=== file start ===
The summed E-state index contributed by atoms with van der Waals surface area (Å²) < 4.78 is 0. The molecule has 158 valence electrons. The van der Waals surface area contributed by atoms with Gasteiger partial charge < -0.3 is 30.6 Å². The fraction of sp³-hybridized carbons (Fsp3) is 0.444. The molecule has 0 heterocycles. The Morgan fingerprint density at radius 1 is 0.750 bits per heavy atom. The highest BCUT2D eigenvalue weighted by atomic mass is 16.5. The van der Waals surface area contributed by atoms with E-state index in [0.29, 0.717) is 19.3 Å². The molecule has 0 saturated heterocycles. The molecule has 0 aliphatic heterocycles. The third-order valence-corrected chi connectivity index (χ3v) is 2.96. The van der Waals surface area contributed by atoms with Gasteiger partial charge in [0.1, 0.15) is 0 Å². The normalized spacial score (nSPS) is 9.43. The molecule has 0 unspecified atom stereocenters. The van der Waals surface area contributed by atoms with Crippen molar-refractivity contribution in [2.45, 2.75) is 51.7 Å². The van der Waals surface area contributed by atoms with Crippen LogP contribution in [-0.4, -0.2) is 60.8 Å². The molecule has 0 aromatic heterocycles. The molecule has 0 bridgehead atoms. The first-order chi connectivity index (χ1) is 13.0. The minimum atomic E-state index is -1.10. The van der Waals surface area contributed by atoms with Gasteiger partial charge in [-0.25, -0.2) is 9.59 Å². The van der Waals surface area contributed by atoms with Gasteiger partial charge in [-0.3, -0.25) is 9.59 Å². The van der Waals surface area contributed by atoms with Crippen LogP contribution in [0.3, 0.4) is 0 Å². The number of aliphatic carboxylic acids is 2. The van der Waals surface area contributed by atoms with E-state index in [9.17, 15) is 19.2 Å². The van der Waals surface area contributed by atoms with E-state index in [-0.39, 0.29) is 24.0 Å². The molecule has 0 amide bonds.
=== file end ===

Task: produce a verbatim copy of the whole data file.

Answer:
The summed E-state index contributed by atoms with van der Waals surface area (Å²) < 4.78 is 0. The molecule has 158 valence electrons. The van der Waals surface area contributed by atoms with Gasteiger partial charge < -0.3 is 30.6 Å². The fraction of sp³-hybridized carbons (Fsp3) is 0.444. The molecule has 0 heterocycles. The Morgan fingerprint density at radius 1 is 0.750 bits per heavy atom. The highest BCUT2D eigenvalue weighted by atomic mass is 16.5. The van der Waals surface area contributed by atoms with E-state index in [0.29, 0.717) is 19.3 Å². The molecule has 0 saturated heterocycles. The molecule has 0 aliphatic heterocycles. The third-order valence-corrected chi connectivity index (χ3v) is 2.96. The van der Waals surface area contributed by atoms with Gasteiger partial charge in [0.1, 0.15) is 0 Å². The normalized spacial score (nSPS) is 9.43. The molecule has 0 unspecified atom stereocenters. The van der Waals surface area contributed by atoms with Crippen molar-refractivity contribution in [2.45, 2.75) is 51.7 Å². The van der Waals surface area contributed by atoms with Crippen LogP contribution in [-0.4, -0.2) is 60.8 Å². The molecule has 0 aromatic heterocycles. The molecule has 0 bridgehead atoms. The first-order chi connectivity index (χ1) is 13.0. The minimum atomic E-state index is -1.10. The van der Waals surface area contributed by atoms with Gasteiger partial charge in [-0.25, -0.2) is 9.59 Å². The van der Waals surface area contributed by atoms with Gasteiger partial charge in [-0.3, -0.25) is 9.59 Å². The van der Waals surface area contributed by atoms with Crippen LogP contribution in [0.3, 0.4) is 0 Å². The number of aliphatic carboxylic acids is 2. The van der Waals surface area contributed by atoms with E-state index in [9.17, 15) is 19.2 Å². The van der Waals surface area contributed by atoms with E-state index in [-0.39, 0.29) is 24.0 Å². The molecule has 0 amide bonds.